Reduce travel stress with big data

Recent developments in big data applications use information about consumer habits and demographic trends to develop stress-reducing solutions for travelers. Travel management company CWT recently developed the Travel Stress Index, an algorithm-based tool that they hope will translate information into actionable recommendations, reported InformationWeek’s Ellis Booker.

“We had the transactional data and we had some traveler profile data, but it was scattered and we had to bring them together,” Catalin Ciobanu, CWT big data analyst, told InformationWeek.

Harnessing big data for pointed results involved a multi-faceted approach. They gave surveys to over 7,000 travelers from a variety of backgrounds, who were asked to rank 33 activities on a 1-10 scale, according to the stress they generated. Three categories of stress-inducers came to the forefront: lost time (like not being able to work in locations without wireless or planes without access), surprise (like lost luggage) and interruptions of daily routines (like altered sleeping schedules or a lack of healthy foods). This data was also broken down by demographics, from gender and age to industry and even job title.

“The goal was to calculate the productivity hit caused by stressful travel for different types of travelers,” Booker reported.

Using big data to provide travel solutions
The data CWT analyzed prompted several conclusions. While they observed what Ciobanu called “an irreducible component of stress” that caused nearly 70 percent of surveyed anxieties, they found that 32 percent could be reduced with their help. Using the data collected, they could create sample profiles of what a consumer might be stressed about and respond more directly and personally to a customer’s needs. These possible resources, Booker reported, include offering advice about connecting flights to those made particularly anxious by time constraints and recommending carriers based on lost luggage data for the especially surprise-averse.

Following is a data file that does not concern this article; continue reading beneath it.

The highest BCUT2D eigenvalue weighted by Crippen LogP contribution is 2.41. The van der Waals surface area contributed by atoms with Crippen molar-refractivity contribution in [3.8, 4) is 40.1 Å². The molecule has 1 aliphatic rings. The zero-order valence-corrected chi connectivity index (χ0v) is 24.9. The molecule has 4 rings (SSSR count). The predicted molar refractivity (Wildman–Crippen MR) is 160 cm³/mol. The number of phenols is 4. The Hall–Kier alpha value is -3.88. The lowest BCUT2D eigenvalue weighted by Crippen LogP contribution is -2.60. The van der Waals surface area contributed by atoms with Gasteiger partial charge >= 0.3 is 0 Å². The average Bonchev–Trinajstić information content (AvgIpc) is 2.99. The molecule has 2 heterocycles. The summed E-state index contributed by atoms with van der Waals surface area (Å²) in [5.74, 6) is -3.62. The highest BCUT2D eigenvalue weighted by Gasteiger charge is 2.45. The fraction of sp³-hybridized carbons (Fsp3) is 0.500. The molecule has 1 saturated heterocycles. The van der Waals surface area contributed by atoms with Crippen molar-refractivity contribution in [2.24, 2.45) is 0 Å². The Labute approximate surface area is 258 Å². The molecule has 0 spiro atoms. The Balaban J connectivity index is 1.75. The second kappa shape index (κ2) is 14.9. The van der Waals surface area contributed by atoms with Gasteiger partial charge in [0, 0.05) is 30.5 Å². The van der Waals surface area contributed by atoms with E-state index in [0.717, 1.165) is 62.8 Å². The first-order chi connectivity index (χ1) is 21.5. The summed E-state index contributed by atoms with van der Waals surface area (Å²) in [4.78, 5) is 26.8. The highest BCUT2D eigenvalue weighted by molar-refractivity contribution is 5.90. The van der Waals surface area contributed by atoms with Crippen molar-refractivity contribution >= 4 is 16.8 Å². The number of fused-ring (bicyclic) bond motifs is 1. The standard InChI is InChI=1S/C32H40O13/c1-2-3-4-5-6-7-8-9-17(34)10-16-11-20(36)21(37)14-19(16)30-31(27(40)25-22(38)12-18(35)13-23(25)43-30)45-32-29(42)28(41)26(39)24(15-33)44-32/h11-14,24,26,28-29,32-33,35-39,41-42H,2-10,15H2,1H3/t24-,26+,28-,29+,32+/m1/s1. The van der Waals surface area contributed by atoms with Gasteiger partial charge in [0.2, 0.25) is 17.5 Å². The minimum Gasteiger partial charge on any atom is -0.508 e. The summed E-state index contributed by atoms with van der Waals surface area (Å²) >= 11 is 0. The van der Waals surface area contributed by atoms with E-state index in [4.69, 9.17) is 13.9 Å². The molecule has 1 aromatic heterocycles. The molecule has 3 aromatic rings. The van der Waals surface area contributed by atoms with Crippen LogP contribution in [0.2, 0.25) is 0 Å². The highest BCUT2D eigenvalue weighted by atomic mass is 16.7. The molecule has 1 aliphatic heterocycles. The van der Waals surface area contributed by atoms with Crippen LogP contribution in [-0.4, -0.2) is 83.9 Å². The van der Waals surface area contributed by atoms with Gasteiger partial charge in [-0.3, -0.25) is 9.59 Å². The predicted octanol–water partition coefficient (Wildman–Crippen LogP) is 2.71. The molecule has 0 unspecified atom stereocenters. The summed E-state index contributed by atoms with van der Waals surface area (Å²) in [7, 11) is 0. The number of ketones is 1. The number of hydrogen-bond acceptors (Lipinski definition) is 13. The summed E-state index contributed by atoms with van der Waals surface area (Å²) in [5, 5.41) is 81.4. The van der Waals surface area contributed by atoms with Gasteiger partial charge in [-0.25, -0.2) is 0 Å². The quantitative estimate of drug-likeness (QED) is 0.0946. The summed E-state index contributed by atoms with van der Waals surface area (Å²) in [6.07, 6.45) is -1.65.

According to a CWT press release, advice that confronts the intangibles of business travel can have appreciable financial benefits. The lost time for a firm with an average of 5,000 business trips a year could be as much as $3.3 million, a third of which could be saved through increased traveler productivity.

Other tools, like American Airlines’ ‘abandoned cart’ program, use big data to keep users informed about trips they’ve looked at but haven’t purchased. In addition, Farecast uses databases to predict the optimal time to book a flight and respond to consumer concerns about the cost of air travel. Like CWT’s Ciobanu, business leaders in just about every industry are seeing the value of using big data to develop tools like the Travel Stress Index that utilize clients’ reactions to best meet their needs.

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